Ken Buck: Republican delegates aren't "good ol' boys," assembly not a "backroom deal"
The nasty spat between senatorial hopefuls Ken Buck and Jane Norton, sparked in part by a planned Saturday appearance by super-Alaskan Sarah Palin, has rumbled throughout the week preceding tomorrow's Republican state assembly in Loveland.
Norton's skipping the bash, having decided to petition her way onto the ballot. But Buck is planning to attend every event he possibly can today and tomorrow in advance of Palin's speech, which he's planning to attend even though she may endorse Norton during her remarks.
And he's also attacking Norton for what spokesman Owen Loftus characterizes as aspersions cast on the convention and delegates to it.
"This morning, Ken's going to be meeting with a few different congressional assemblies, and a few of the other senate district assemblies," Loftus points out. "This evening, he'll be attending the 'GOP Red, Blue and U' barbecue," being held near the Budweiser Events Center complex where the assembly itself will be happening. "And then, we'll have a reception, so people can meet Ken on a more personal basis."
After that, it's "the big day," Loftus notes -- and it starts mighty early: "Check-in is at 6:30 a.m., and Ken will be there soon after. I believe the Senate goes first, and Ken will speak last of all the candidates because he won a drawing. We're expecting that to be between 9 and 10 a.m." Then, the voting process begins, with everything expected to wind down by mid-afternoon, in plenty of time for anyone who's interested to drive south to Denver in time to catch Palin's rap.
Earlier this week, Norton blasted Buck's suggestion that it would be rude of Palin to endorse his opponent on the same day as the convention. Loftus fires back, using some of the remarks attributed to her.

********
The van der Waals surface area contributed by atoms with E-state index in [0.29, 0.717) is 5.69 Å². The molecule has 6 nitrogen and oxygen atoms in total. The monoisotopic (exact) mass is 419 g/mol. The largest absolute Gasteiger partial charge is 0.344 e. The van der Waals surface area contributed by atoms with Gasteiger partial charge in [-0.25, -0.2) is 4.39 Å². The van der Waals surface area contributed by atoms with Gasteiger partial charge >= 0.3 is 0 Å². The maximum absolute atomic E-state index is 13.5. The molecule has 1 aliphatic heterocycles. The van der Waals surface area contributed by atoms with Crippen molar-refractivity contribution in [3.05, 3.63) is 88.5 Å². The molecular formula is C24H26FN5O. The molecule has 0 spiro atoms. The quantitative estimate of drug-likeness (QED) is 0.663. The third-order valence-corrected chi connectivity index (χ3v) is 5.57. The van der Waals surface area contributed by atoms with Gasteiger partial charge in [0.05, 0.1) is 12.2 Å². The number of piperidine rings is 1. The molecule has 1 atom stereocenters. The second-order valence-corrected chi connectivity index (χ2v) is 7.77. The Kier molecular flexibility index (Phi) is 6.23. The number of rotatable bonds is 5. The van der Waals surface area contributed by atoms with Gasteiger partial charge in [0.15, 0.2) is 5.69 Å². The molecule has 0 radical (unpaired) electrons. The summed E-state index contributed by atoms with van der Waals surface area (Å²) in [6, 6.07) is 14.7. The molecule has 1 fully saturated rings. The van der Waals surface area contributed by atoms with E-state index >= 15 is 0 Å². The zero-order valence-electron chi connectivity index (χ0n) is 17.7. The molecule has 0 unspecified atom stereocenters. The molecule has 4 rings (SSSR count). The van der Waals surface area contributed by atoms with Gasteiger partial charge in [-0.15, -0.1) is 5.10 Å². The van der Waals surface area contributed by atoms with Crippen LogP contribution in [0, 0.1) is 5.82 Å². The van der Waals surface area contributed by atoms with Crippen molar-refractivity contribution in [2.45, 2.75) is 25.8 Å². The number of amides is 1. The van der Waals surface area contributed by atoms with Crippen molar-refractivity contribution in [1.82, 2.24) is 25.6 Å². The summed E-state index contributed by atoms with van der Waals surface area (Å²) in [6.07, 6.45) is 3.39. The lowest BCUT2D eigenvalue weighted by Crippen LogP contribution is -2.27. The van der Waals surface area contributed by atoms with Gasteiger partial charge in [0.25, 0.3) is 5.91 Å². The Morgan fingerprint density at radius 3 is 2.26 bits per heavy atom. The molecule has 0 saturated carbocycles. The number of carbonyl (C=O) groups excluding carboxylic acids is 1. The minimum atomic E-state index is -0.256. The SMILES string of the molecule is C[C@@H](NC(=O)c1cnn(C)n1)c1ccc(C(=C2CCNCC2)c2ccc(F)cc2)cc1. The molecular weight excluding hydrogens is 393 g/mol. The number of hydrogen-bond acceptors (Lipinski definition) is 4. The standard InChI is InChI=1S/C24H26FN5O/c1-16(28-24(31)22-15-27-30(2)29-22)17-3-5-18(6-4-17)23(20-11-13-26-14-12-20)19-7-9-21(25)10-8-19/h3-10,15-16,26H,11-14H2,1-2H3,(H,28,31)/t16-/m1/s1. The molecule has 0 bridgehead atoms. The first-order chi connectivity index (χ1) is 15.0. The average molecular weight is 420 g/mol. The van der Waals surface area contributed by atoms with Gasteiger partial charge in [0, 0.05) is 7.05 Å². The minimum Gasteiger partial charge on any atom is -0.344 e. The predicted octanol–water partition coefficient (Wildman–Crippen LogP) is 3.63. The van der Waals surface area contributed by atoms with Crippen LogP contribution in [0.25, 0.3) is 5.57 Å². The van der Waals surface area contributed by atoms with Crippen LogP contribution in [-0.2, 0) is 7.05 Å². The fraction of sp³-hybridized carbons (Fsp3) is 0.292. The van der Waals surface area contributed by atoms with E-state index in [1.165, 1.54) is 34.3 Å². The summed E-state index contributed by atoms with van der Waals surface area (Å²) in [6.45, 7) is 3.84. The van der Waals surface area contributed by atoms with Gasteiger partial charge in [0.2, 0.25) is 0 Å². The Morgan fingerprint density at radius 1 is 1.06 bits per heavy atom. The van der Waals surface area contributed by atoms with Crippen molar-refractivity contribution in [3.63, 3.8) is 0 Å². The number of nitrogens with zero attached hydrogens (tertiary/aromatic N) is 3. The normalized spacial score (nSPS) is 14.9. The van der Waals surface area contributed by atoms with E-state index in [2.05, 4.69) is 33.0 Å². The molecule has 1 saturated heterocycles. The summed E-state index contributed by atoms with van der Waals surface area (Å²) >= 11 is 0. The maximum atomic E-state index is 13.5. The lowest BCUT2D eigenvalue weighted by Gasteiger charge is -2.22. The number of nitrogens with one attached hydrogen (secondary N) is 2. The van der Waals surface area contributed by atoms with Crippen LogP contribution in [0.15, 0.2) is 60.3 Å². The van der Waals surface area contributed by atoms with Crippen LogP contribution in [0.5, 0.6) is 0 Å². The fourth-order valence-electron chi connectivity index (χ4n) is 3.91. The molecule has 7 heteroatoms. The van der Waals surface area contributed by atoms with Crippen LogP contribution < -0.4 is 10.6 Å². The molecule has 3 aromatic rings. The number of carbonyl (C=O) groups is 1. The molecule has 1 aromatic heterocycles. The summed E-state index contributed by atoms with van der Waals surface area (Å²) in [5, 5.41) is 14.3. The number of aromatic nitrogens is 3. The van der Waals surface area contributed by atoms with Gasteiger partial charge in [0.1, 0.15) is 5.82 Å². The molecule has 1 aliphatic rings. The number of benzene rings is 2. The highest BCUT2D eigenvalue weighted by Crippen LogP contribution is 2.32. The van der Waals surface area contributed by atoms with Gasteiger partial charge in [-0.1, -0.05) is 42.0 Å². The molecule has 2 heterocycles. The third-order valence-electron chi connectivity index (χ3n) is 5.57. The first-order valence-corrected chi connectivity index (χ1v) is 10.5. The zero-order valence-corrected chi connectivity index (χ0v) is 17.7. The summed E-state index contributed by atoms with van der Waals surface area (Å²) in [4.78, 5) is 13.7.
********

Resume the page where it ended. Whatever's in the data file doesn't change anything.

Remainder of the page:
"Ken thinks it's unfortunate that Norton is playing politics as usual," he says. "This weekend is about unifying the party and bringing Republicans from across the state together. And while they were scraping their dollars together to drive out to Loveland and stay in a hotel for the weekend, she was calling them 'good ol' boys' and calling the assembly process a 'backroom deal.' And that's really uncalled for. Colorado Republicans deserve better than that, especially from someone who's seeking their votes."
Norton also insinuated that Buck views the assembly as a "coronation" -- an assertion that earns a scoff from Loftus.
"He doesn't view this as a coronation at all," he says. "From our perspective, we hope it will be a second victory for Ken, after the precinct caucuses in March -- and something that gives the grassroots delegates a voice, even though Jane's turned her back on the process. And we think it's going to give Ken's campaign a big boost."
He's hoping the sudden allergy among voters nationwide to anyone viewed as being too closely tied to D.C. power brokers will help, too.
"Ken got into this race in 2009 because of what people around the state were telling him," Loftus maintains. "But when Jane got in, she said it was because she got calls from the Washington establishment. She's trying to run away from that now, but the establishment there and here are behind her -- and the comments she's made this week just shows how Washington has gotten the choice wrong again. When it comes down to it, it should be Colorado's choice, not Washington's."
As for Palin's pick, we may know more about that tomorrow night.
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